The report prepared by the preparatory action supporting the EMDS initiative revealed several challenges. The lack of awareness on the conceptual and technical foundations of data spaces raises questions about stakeholder preparedness. This, coupled with uncertainties about the future technical landscape of data spaces, means that we need a strong blueprint and guidelines at European level.

The operational and governance landscape of the EMDS remains in flux, with multiple scenarios ranging from a European Commission-driven initiative to a purely regulatory or certification framework. We believe that any chosen path must prioritise the long-term sustainability of the EMDS while ensuring adequate representation across mobility sub-sectors and geographies. Stakeholder consultations further revealed expectations on a strong operational role for the EMDS, at least at the beginning, to kick-start cross-border use cases and focus on specific interoperability challenges.

A cohesive EMDS framework

  1. Addressing technical requirements: It is not just about sharing data; it is about how it is shared. For example, ensuring data quality uniformity and supporting standardisation will be crucial. However, it is also important to recognise the increasing relevance of alternative ways of sharing data beyond open data that corresponds to the needs of stakeholders (e.g. sharing algorithms instead of raw data, or event-driven transfer of selected information in logistics and travel chains). This goes beyond the role of National Access Points, ensuring that data is not only abundant, but also fully usable, based on real-life implementations and requirements.

  2. Funding model: Creating a sustainable funding model is key. A successful EMDS creates value-added centred around data sovereignty and trust. To cater to the needs of the mobility and logistics sector, the model should ensure simple onboarding processes, especially for SMEs and startups. Especially in the beginning, the EMDS requires stable funding commitment from the European Commission or the Member States.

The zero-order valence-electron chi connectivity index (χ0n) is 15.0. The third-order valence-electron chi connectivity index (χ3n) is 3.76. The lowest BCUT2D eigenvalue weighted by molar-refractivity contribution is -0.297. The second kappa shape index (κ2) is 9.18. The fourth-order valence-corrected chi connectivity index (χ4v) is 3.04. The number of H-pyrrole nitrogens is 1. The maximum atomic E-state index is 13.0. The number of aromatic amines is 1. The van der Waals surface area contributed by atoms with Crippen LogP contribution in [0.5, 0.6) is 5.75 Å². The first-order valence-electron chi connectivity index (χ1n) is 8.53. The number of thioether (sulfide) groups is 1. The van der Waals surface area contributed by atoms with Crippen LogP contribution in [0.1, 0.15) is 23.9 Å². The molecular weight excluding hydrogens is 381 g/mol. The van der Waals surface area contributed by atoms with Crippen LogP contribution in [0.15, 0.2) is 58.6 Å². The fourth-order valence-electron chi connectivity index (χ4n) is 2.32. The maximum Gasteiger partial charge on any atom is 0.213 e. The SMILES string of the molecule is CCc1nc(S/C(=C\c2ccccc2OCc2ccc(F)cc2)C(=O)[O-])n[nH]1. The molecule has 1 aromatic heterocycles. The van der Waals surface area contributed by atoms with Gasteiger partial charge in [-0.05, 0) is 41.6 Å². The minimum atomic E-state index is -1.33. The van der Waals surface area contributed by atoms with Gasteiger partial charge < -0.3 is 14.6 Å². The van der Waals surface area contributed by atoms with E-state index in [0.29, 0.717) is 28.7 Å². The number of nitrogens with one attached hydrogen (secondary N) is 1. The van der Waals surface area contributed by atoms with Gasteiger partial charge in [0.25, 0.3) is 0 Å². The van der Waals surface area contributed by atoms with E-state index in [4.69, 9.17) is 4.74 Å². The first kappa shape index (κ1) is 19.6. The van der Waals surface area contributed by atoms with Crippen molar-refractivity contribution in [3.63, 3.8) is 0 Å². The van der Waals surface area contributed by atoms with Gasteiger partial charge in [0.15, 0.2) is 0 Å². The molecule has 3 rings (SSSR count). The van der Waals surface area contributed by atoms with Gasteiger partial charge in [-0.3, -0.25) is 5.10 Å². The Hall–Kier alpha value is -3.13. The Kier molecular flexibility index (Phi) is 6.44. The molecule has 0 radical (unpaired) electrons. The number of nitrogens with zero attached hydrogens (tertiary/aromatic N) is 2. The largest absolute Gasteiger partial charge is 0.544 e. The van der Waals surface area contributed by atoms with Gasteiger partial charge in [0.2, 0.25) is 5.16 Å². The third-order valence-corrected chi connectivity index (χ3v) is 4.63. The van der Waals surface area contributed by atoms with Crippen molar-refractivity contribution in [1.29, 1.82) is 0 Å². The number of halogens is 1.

3. Governance: The backbone of the EMDS is its governance. Leveraging existing governance frameworks maintained by an active user community, and building on experiences of existing data spaces can provide a solid starting point. By aligning with a future data space blueprint relevant to all sectoral data spaces that is currently in the making[2], the EMDS would provide cohesion across its governance framework. It is important that the EMDS governance and technical framework is regularly updated, taking on board feedback from members and use cases.

  4. Legal considerations: The intertwining of technology and law demands comprehensive guidance. Stakeholders voiced concerns over complexity and require support in navigating new horizontal and sectoral legislation. Supporting privacy norms, respecting intellectual property rights, ensuring competition law adherence, and information security need to be transposed into technical concepts to ensure compliance-by-design.


Looking ahead

The vision for EMDS is clear: to create an environment that prioritises interoperability, trust, and value-driven data sharing. On 1 November 2023, we started a new project involving 9 cities and regions across Europe to deploy common EMDS infrastructure and governance mechanisms, reinforcing critical digital capabilities of 45 partners and creating new services for mobility planners and citizens.[3]